Quality statement 8: Coordinated care

Quality statement

People approaching the end of life receive consistent care that is coordinated effectively across all relevant settings and services at any time of day or night, and delivered by practitioners who are aware of the person's current medical condition, care plan and preferences.

Quality measure

Measures from End of life care strategy: quality markers and measures for end of life care (Department of Health 2009).

See also quality measures and national indicators for further information.

Outcome: See the overview for overarching outcomes.

What the quality statement means for each audience

Service providers ensure that systems (such as those for information sharing) are in place, to provide consistent care at all times of day and night to people approaching the end of life, that is coordinated effectively across all relevant settings and services and delivered by practitioners who are aware of the person's current medical condition, care plan and preferences.

Health and social care professionals provide consistent care for people approaching the end of life at all times of day or night that is coordinated effectively across all relevant settings and services. They follow local policies and procedures for information sharing so that care is delivered by practitioners who are aware of the person's current medical condition, care plan and preferences.

Commissioners ensure they commission services with appropriate systems in place (including those for information sharing) to ensure that people approaching the end of life receive consistent care at all times of day and night, that is coordinated effectively across all relevant settings and services and that is delivered by practitioners who are aware of their current medical condition, care plan and preferences.

People approaching the end of life receive care whenever they need it (day or night) that is consistent, smoothly coordinated and delivered by staff who are aware of their medical condition, care plan and preferences.

Source guidance

Department of Health quality markers and measures for end of life care top ten quality markers for providers 4 and 6; and markers and measures 1.14, 1.16, 1.17, 1.18, 1.19, 1.21, 1.24, 2.2, 3.5, 3.7, 3.8, 3.13, 4.2, 4.4, 4.12, 5.2, 5.4, 5.12, 6.2, 6.4, 7.6, 8.3, 8.4, 9.2, 9.3, 9.4, 9.6 and 10.5.

NHS National End of Life Care Programme draft Spiritual support and bereavement care quality markers and measures for end of life care: spiritual support 2.

Data source

The following data sources may be relevant to the referenced measures:

Quality and Outcomes Framework (QOF) indicator RECORDS 3: The practice has a system for transferring and acting on information about patients seen by other doctors out of hours.

QOF indicator RECORDS 13: There is a system to alert the out-of-hours service or duty doctor to patients dying at home.

QOF indicator PC 2: The practice has regular (at least 3 monthly) multidisciplinary case review meetings where all patients on the palliative care register are discussed.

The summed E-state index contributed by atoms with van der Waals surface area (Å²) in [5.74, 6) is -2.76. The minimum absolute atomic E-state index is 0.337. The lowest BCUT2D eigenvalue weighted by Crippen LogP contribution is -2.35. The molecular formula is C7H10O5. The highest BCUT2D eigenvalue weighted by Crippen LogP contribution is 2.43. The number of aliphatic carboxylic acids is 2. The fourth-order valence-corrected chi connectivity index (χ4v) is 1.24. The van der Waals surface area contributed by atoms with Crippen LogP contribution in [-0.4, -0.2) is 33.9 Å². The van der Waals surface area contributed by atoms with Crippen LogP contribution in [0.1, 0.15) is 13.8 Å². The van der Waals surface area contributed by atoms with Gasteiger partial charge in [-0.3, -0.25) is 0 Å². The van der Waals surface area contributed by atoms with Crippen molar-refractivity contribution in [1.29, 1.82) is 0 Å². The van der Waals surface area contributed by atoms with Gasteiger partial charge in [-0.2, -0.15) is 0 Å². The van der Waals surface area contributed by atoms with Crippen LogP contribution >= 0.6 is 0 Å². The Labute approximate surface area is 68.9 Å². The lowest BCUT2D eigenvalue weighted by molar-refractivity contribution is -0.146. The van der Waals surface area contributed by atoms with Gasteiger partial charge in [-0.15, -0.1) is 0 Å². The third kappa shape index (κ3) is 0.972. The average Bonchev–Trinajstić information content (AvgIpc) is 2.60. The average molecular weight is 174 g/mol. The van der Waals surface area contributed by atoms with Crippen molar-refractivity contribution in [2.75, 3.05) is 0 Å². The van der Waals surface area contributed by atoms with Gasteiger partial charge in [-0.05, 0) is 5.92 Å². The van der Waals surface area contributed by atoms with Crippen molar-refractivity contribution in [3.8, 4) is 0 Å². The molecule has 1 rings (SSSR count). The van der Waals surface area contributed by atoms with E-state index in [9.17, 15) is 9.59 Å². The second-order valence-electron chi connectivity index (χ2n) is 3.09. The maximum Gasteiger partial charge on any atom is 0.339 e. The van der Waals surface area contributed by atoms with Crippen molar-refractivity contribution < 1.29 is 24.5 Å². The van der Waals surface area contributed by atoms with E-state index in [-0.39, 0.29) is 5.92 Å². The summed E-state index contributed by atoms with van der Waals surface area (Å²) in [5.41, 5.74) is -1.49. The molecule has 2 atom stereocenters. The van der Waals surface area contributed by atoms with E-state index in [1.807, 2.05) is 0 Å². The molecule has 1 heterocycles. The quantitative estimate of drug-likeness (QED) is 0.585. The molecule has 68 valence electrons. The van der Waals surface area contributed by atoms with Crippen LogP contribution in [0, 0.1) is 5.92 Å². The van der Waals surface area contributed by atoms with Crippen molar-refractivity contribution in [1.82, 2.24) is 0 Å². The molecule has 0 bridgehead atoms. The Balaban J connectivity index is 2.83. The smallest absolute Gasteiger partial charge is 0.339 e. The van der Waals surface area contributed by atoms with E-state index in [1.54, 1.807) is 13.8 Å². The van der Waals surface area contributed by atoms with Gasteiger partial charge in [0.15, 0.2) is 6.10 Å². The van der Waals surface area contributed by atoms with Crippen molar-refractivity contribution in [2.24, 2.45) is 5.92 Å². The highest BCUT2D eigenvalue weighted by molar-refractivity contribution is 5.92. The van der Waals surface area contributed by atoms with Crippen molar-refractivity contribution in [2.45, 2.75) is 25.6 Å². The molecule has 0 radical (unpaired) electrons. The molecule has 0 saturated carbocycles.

The National care of the dying audit – hospitals may be relevant.

The NHS inpatient services survey asks inpatients (not specific to end of life care) questions about delayed discharge from hospital.

Office for National Statistics (ONS) National bereavement survey (VOICES) includes questions on whether services worked well together.

The draft End of life care locality register pilot programme core dataset from the Information Standards Board records details of a key worker.

Definitions

Consistent care means that the person approaching the end of life experiences seamless care that is of a uniformly high standard, regardless of which professionals are delivering the care at the time and in what setting. Also, the information that the person receives is clear and the content is neither confusing nor contradictory.

The 'source references' provide detailed examples of what information should be shared, and between which providers and services. Particular attention should be paid to communication between settings and between daytime and out-of-hours services. One mechanism for facilitating effective care coordination could be the implementation of a locality register or equivalent system. Information on the use of locality registers for end of life care is available from the End of life locality registers evaluation, supported by the Department of Health and National End of Life Care Programme. End of life care locality registers are also known as electronic palliative care coordination systems. Standardised documentation may also be helpful.

All information-sharing should be carried out with appropriate consents and in accordance with current confidentiality and data protection guidance.

Department of Health quality markers and measures for end of life care refer to a 'key worker' as an example of how coordinated care might be facilitated. A key worker is one or possibly a small number of named workers who, with the consent and agreement of the person approaching the end of life, take an important role in coordinating the individual's care. They promote continuity, ensuring the individual, and their families and carers, know who to access for information and advice. Further definition of the key worker role is available from NICE cancer service guidance recommendation 1.29.

Coordination of care is important for ensuring timely, safe and effective transfer of appropriate documentation, patient records, equipment and medication.